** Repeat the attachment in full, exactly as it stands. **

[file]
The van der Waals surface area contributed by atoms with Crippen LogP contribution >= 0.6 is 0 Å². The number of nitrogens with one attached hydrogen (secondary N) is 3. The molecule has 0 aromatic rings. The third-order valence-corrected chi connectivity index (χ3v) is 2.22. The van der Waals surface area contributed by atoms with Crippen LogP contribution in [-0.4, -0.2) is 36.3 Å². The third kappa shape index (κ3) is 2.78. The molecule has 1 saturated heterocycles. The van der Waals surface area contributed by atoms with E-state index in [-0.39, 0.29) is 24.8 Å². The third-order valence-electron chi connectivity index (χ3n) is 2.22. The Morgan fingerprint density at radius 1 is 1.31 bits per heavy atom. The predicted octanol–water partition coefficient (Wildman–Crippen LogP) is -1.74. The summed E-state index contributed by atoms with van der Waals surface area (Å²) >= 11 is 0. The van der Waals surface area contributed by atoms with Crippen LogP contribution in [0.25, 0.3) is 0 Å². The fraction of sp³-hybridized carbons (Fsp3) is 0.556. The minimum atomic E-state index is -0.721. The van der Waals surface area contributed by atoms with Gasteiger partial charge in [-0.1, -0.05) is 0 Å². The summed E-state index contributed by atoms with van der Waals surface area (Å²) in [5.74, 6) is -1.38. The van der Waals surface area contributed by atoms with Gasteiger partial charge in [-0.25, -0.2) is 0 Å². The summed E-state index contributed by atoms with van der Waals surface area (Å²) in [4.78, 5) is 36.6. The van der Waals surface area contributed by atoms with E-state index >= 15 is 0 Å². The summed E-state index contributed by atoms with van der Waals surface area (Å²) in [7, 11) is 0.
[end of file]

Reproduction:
The van der Waals surface area contributed by atoms with Crippen LogP contribution >= 0.6 is 0 Å². The number of nitrogens with one attached hydrogen (secondary N) is 3. The molecule has 0 aromatic rings. The third-order valence-corrected chi connectivity index (χ3v) is 2.22. The van der Waals surface area contributed by atoms with Crippen LogP contribution in [-0.4, -0.2) is 36.3 Å². The third kappa shape index (κ3) is 2.78. The molecule has 1 saturated heterocycles. The van der Waals surface area contributed by atoms with E-state index in [-0.39, 0.29) is 24.8 Å². The third-order valence-electron chi connectivity index (χ3n) is 2.22. The Morgan fingerprint density at radius 1 is 1.31 bits per heavy atom. The predicted octanol–water partition coefficient (Wildman–Crippen LogP) is -1.74. The summed E-state index contributed by atoms with van der Waals surface area (Å²) >= 11 is 0. The van der Waals surface area contributed by atoms with Crippen LogP contribution in [0.25, 0.3) is 0 Å². The fraction of sp³-hybridized carbons (Fsp3) is 0.556. The minimum atomic E-state index is -0.721. The van der Waals surface area contributed by atoms with Gasteiger partial charge in [-0.1, -0.05) is 0 Å². The summed E-state index contributed by atoms with van der Waals surface area (Å²) in [5.74, 6) is -1.38. The van der Waals surface area contributed by atoms with Gasteiger partial charge in [-0.25, -0.2) is 0 Å². The summed E-state index contributed by atoms with van der Waals surface area (Å²) in [4.78, 5) is 36.6. The van der Waals surface area contributed by atoms with E-state index >= 15 is 0 Å². The summed E-state index contributed by atoms with van der Waals surface area (Å²) in [7, 11) is 0.